When Adam was in Italy, he frequently ate a pasta dish that he fell in love with: tiny, tender pillows of ricotta gnocchi the size of chiclets or your pinkie fingernail, dyed a verdant green hue from the stinging nettles that were gently worked into the dough. We tried to recreate the dish when he got home, using nettles and ricotta from the market, and adding diminutive cubes of boiled potatoes and white asparagus into the final plating. We weren’t happy with the shade of green — we didn’t want the pasta to be flecked so much as doused in the color green — and any advice on making vividly colored pasta would be super welcome. But man, was it tasty.



No trip to San Diego is complete without an extensive, wallet-busting visit to Chino’s farm stand, where they grow and sell some of the most mouthwatering and exotic vegetables I’ve ever seen in the United States (their strawberries, which sadly weren’t in season, are purported to be the best in all of California). We bought six huge bags of produce, some that I’ve never even had — huge stalks of cardoon, a bag of stinging nettles, some obscure mustard greens, Japanese yams, and more — as well as some favorites that I love, including thick purple carrots, unblemished jerusalem artichokes, fresh bay leaves, baby brussel sprouts, tiny chioggia beets, dinosaur kale, tender baby garlic, and treviso radicchio. It is one of the most unbelievable farm stands in the country. When we didn’t know what to do with the cardoon, one of the ladies at Chino’s whipped out a vegetable cookbook and let us read recipes for inspiration. I mean, that’s the best. The best!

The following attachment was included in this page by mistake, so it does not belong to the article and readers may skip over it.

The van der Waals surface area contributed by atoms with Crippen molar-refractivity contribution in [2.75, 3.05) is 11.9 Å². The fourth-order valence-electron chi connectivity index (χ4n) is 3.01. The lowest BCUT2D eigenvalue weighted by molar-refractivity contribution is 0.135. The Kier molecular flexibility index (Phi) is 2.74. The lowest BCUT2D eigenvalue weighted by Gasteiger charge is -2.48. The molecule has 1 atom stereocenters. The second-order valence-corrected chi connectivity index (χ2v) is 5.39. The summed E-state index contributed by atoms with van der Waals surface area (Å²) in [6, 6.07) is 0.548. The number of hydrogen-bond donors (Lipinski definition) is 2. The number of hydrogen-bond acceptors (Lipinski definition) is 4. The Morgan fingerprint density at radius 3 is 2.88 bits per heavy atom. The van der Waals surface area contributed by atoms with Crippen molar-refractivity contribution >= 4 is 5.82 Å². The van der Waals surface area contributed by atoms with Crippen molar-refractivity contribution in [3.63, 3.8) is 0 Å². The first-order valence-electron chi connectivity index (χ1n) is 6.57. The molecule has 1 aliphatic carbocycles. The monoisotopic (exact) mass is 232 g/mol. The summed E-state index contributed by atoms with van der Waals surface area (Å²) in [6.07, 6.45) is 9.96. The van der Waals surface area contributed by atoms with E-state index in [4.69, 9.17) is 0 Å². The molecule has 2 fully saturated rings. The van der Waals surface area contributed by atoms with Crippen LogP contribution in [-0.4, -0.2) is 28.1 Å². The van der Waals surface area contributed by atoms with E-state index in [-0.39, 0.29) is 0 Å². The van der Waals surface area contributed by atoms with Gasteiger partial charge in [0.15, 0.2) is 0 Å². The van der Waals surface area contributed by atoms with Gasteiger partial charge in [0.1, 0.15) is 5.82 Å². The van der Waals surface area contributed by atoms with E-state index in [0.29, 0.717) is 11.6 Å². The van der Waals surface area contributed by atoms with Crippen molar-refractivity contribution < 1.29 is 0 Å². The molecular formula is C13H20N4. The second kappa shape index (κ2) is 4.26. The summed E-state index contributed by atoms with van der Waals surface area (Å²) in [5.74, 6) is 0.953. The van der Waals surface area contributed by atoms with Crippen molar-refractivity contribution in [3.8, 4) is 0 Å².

We’ve been happily playing around with our shopping bounty ever since Thursday’s monster shopping trip, and one of our favorite dishes has been a stinging nettle pesto, which we slathered thickly onto warm bread and topped with salty salami. Because the stinging nettles are blanched for a few minutes before pureed, this pesto retains its glorious kelly green hue long after it’s made (most raw pestos, like basil or arugula, oxidize if exposed to the air and need to be packed with olive oil). After relaxing the nettles in hot water, I blended them (which smelled incredibly like steamed spinach) with some flat leaf parsley, toasted pine nuts, the juice of one lemon, some shredding parmigiano reggiano, and a drizzle of olive oil.

And of course, a trip to southern California is never complete without a hefty swordfish steak — one food that I really miss out on in the Northeast. Thrown on the grill briefly for optimal char and topped with a few turns of black pepper and generous amounts of squeezed lemon wedges, it’s one meal that really reminds me of home.

Happy happy holidays!